Industrialist Tony Stark (Robert Downey Jr.) is dying. The toxicity level in his blood keeps creeping higher. The batteries that power his electronic heart - which gives him the strength to be the superhero Iron Man - get drained faster than a talkative teenager's iPhone. He is forced to reckon with his legacy, including who will run his weapons manufacturing company, Stark Industries, after his death.
This is the intriguing central premise of Iron Man 2, and Downey, who invested the original 2007 film with surprising heft and uncommon sweetness, once again gives it his all. Running his fingers over the darkened and dying arteries that extend from the central hole in his chest, Downey wears an expression of anguish mixed with bittersweet acceptance. If most comic-book sequels are about the struggle to balance a personal life and a public one (see Spider-Man 2, Superman 2 and so forth), Iron Man 2 is a meditation on impotency and irrelevancy; a franchise preoccupied with its own expiration date
If only the screenwriter, Justin Theroux ( Tropic Thunder), knew when to say when. Iron Man 2 turns out to be preoccupied with much more than simply dying. There are new characters and convoluted subplots and any number of details that seem to exist solely to set up more sequels. The story operates in fits and starts, with long, dialogue-heavy scenes giving way to confusing, over-edited action. Characters switch alliances and secret identities are revealed, and Stark's central dilemma steadily gets lost amid the chaos. By the three-quarter point, it has become impossible to care about anyone on the screen.
Picking up shortly where the original left off, Iron Man 2 finds Stark still marching to the beat of his own drum. The U.S. Senate, led by Senator Stern of Pennsylvania (Garry Shandling, mugging shamelessly), demands that he hand over his Iron Man suits, because such powerful weapons should not be in the hands of the private citizenry. Stark argues that he's a peace-keeping capitalist whose suits serve as a deterrent against foreign attacks. It will be years, he argues, before any enemy can even come close to approximating the design of the Iron Man suit.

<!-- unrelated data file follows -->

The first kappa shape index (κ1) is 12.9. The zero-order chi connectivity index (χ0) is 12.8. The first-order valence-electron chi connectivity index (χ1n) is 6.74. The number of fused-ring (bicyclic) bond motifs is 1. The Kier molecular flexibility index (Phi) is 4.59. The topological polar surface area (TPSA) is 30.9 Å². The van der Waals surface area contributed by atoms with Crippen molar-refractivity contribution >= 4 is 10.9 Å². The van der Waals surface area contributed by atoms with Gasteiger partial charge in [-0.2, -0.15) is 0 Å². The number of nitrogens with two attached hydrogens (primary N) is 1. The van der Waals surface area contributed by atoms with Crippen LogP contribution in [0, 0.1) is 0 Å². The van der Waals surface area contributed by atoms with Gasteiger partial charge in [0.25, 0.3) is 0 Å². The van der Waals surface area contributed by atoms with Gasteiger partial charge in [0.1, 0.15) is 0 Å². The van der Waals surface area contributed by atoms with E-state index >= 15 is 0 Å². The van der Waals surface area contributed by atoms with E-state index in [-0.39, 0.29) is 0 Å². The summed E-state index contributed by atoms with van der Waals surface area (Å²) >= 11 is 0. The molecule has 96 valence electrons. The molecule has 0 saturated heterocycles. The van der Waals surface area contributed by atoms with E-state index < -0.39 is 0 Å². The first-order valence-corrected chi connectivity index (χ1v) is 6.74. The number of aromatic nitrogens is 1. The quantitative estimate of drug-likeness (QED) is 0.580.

Enter fellow weapons manufacturer Justin Hammer (Sam Rockwell), who is frantically trying to develop his own Iron Man technology. And enter Ivan Dranko (Mickey Rourke), a Russian physicist with dark highlights in his bleach blond hair, who has come up with a contraption even more powerful than Stark's -- and who is also harboring some sort of grudge against our hero, whose father betrayed his own father.
Oh, and enter Natalie Rushman (Scarlett Johansson), a new legal assistant on Stark's team, and did I mention that Lt. Col. Rhodey (Don Cheadle, replacing Terrence Howard) is starting to have misgivings about his buddy Stark's plans, and secretary Pepper Potts (Gwyneth Paltrow) is back, about to get a huge promotion, and ... well, you get the idea.
With so much going on here, it's little wonder that it takes so long to get around to the fun stuff. We're nearly 30 minutes into the proceedings before director Jon Favreau (who also made the first Iron Man) springs an action sequence upon us -- a briskly entertaining one, set at the Grand Prix in Monte Carlo, where Dranko proceeds to slice the race cars to pieces with two electronic tentacles that attach to his arms. But too much of Iron Man 2 seems pitched to the comic-book geeks and their love of arcana, including a scene featuring Nick Fury (Samuel L. Jackson), the leader of the Mighty Avengers, who is determining whether to recruit Stark to join his team.
Fun for the Marvel Comics true believers, perhaps. But when a movie is more concerned with launching spinoffs than with the plot and characters at hand, something has gone awry. Downey tries to inject the whimsy and eccentricity he brought to the original picture - there's a sad, sweet scene where, confronting his seemingly imminent death, Stark makes a fool of himself at his birthday party - but the screenplay gives him little to work with.
The other characters circle around Downey, struggling to make an impression - especially Rourke's Dranko. Clearly relishing the opportunity to take center stage in a large-scale Hollywood production, the actor mutters unintelligible Russian-accented English and leers gleefully into the camera with a mouthful of silver-capped teeth. But Rourke is never given the time or space to develop Dranko into a truly memorable or menacing villain, à la Heath Ledger's Joker in The Dark Knight. Dranko ends up being just another wasted opportunity in a movie littered with them.